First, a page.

This was posted on Friday, August 11, 2017 by RODNEY HOfirstname.lastname@example.org on his AJC Radio & TV Talk blog
For Tig Notaro, the Big C - cancer - remains a defining event in her life as a comic. The day after she was diagnosed with breast cancer, she bared her soul on stage in a way that marked a new beginning for her - not the end, as she envisioned.
Five years later, fully recovered after a double mastectomy, she is happily married with twin boys via surrogate. She's filmed two documentaries and a comedy special, plus her semi-autobiographical Amazon series "One Mississippi," returning September 8 for a second season. And she is working on her latest hour-long special (network TBA) in stops across the country, including the Tabernacle on Sunday. (Buy tickets here.)
The latest special only alludes to her time with cancer. "I have a lot of material about marriage and kids," she said in a phone interview Wednesday. "I have some just nonsense that brings me joy and turn luckily brings the audience some joy. I have some stories and I touch on what I went through and where I am now. It's definitely a mix."
2012, to her, "feels like a lifetime ago," she said. "I can't believe where I was then."
At the time, she couldn't envision her life now in 2017: "I thought I'd be in a hole in the ground."
The "I have cancer" show propelled her career, allowing more fans to appreciate her deadpan and low-key, yet very open approach to comedy.
She had wanted her own family for a long time and now feels especially fortunate at age 46 to have one with her actress wife Stephanie Allynne, who is also involved in "One Mississippi" as a writer and a love interest season two.
"We really complement each other," Notaro said. "We have the same vision for our family and careers."
"It's a dream come true to have my sons and I feel like everything in my personal life and professional life is through the filter of being a parent now," she added. "But I feel like I'm in a really good head space. I feel very lucky to have them."
Not surprisingly, the lack of sleep was the toughest part in the early going. "There's no way to fully understand how little sleep you get even if people tell you repeatedly... There was no way to prepare for that. Luckily, they sleep through the night now. The first nine months were quite the situation."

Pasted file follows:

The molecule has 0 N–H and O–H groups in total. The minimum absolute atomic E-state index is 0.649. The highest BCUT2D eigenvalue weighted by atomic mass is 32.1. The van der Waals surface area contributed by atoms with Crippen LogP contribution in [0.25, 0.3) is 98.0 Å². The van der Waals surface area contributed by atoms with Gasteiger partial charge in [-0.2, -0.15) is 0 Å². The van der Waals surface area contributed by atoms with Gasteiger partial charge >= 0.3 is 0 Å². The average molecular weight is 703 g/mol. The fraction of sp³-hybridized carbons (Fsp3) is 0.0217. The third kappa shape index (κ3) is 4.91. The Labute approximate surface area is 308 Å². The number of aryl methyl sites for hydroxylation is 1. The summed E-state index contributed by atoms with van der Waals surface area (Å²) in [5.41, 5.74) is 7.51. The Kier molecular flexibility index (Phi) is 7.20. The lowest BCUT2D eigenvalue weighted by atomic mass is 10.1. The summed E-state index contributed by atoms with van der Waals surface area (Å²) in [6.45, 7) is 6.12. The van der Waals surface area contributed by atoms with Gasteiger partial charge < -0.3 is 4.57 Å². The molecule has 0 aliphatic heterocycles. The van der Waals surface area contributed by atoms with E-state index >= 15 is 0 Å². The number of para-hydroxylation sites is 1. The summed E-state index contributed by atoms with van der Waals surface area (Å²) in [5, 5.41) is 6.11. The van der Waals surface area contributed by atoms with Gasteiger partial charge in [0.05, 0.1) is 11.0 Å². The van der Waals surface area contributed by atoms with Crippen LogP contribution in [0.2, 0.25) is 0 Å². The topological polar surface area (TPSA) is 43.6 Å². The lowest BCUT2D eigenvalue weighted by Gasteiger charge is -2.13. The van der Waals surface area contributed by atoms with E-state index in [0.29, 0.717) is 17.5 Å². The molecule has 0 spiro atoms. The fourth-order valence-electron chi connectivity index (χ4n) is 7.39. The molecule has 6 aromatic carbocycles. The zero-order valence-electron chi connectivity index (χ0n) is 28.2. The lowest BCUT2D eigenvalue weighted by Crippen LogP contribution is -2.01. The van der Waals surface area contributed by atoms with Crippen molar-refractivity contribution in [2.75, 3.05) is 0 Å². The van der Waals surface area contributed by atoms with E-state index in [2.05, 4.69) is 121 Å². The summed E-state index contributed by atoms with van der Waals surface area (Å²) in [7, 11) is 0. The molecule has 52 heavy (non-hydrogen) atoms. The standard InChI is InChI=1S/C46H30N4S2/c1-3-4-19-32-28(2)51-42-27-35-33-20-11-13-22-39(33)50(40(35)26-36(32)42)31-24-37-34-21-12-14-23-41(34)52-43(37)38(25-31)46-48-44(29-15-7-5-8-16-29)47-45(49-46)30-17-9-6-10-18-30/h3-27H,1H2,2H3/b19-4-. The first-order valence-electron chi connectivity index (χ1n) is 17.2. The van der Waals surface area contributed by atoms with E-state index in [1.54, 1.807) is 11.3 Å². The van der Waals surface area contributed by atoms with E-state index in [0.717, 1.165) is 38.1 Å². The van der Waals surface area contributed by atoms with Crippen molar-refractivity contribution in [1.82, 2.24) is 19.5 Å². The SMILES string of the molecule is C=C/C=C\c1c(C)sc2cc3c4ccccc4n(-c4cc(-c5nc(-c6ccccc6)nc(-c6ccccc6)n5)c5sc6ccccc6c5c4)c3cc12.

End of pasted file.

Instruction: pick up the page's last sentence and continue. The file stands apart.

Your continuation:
Plus, she had to tape season two of "One Mississippi" at the same time. Surprisingly, she said, "I'm pretty blown away by my ability to function with no sleep."
While season one of "One Mississippi" largely shadows her actual life right after he mom died, season two will take some serious tangents. For instance, her character will move to Mississippi, something she herself hasn't done.
"Season two is somehow way more honest all the while being way more fictional," Notaro said. "Everything is rooted in honesty, either my own honesty or someone who is a writer on the show. "
She's been to Atlanta several times over the past 15 years for work: "It's a great city. I have a lot of friends who have moved there over the years. I feel the shows are all really fun."
A friend will take her to the best vegan restaurant in town, though she couldn't recall the name off hand. She went vegan after her digestive disease that happened in 2012 right before her mom died and breast cancer came along. She has suffered from chronic lingering pain from that until recently. "In the past couple of months, I've been pain free," she said. "It feels like I've taken some magical portion."
7:30 p.m. Sunday, August 13, 2017
152 Luckie Street NW, Atlanta